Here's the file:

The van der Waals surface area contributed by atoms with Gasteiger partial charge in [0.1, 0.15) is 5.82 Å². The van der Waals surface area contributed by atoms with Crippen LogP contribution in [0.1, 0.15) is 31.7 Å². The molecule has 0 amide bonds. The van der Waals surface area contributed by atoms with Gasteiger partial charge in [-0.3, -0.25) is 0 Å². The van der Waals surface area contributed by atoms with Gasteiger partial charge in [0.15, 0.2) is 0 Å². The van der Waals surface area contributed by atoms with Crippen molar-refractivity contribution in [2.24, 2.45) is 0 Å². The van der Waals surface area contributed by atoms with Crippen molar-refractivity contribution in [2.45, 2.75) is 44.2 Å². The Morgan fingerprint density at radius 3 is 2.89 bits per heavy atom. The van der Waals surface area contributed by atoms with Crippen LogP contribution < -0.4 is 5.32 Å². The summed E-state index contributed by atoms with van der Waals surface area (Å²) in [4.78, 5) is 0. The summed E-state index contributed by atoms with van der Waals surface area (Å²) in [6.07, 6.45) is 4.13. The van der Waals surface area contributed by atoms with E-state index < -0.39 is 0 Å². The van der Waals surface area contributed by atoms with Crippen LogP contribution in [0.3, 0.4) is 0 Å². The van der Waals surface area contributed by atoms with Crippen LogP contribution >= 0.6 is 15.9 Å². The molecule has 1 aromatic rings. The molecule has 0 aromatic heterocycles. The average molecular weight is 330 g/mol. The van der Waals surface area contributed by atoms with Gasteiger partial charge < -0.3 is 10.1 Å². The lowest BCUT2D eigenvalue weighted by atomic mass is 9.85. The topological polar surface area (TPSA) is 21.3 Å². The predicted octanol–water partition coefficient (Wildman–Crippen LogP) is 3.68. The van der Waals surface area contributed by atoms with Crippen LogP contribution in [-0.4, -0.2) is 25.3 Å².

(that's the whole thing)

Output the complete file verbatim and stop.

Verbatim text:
The van der Waals surface area contributed by atoms with Gasteiger partial charge in [0.1, 0.15) is 5.82 Å². The van der Waals surface area contributed by atoms with Crippen LogP contribution in [0.1, 0.15) is 31.7 Å². The molecule has 0 amide bonds. The van der Waals surface area contributed by atoms with Gasteiger partial charge in [-0.3, -0.25) is 0 Å². The van der Waals surface area contributed by atoms with Gasteiger partial charge in [0.15, 0.2) is 0 Å². The van der Waals surface area contributed by atoms with Crippen molar-refractivity contribution in [2.24, 2.45) is 0 Å². The van der Waals surface area contributed by atoms with Crippen molar-refractivity contribution in [2.45, 2.75) is 44.2 Å². The Morgan fingerprint density at radius 3 is 2.89 bits per heavy atom. The van der Waals surface area contributed by atoms with Crippen LogP contribution < -0.4 is 5.32 Å². The summed E-state index contributed by atoms with van der Waals surface area (Å²) in [4.78, 5) is 0. The summed E-state index contributed by atoms with van der Waals surface area (Å²) in [6.07, 6.45) is 4.13. The van der Waals surface area contributed by atoms with E-state index < -0.39 is 0 Å². The van der Waals surface area contributed by atoms with Crippen LogP contribution in [0.3, 0.4) is 0 Å². The van der Waals surface area contributed by atoms with Crippen LogP contribution >= 0.6 is 15.9 Å². The molecule has 1 aromatic rings. The molecule has 0 aromatic heterocycles. The average molecular weight is 330 g/mol. The van der Waals surface area contributed by atoms with Gasteiger partial charge < -0.3 is 10.1 Å². The lowest BCUT2D eigenvalue weighted by atomic mass is 9.85. The topological polar surface area (TPSA) is 21.3 Å². The predicted octanol–water partition coefficient (Wildman–Crippen LogP) is 3.68. The van der Waals surface area contributed by atoms with Crippen LogP contribution in [-0.4, -0.2) is 25.3 Å².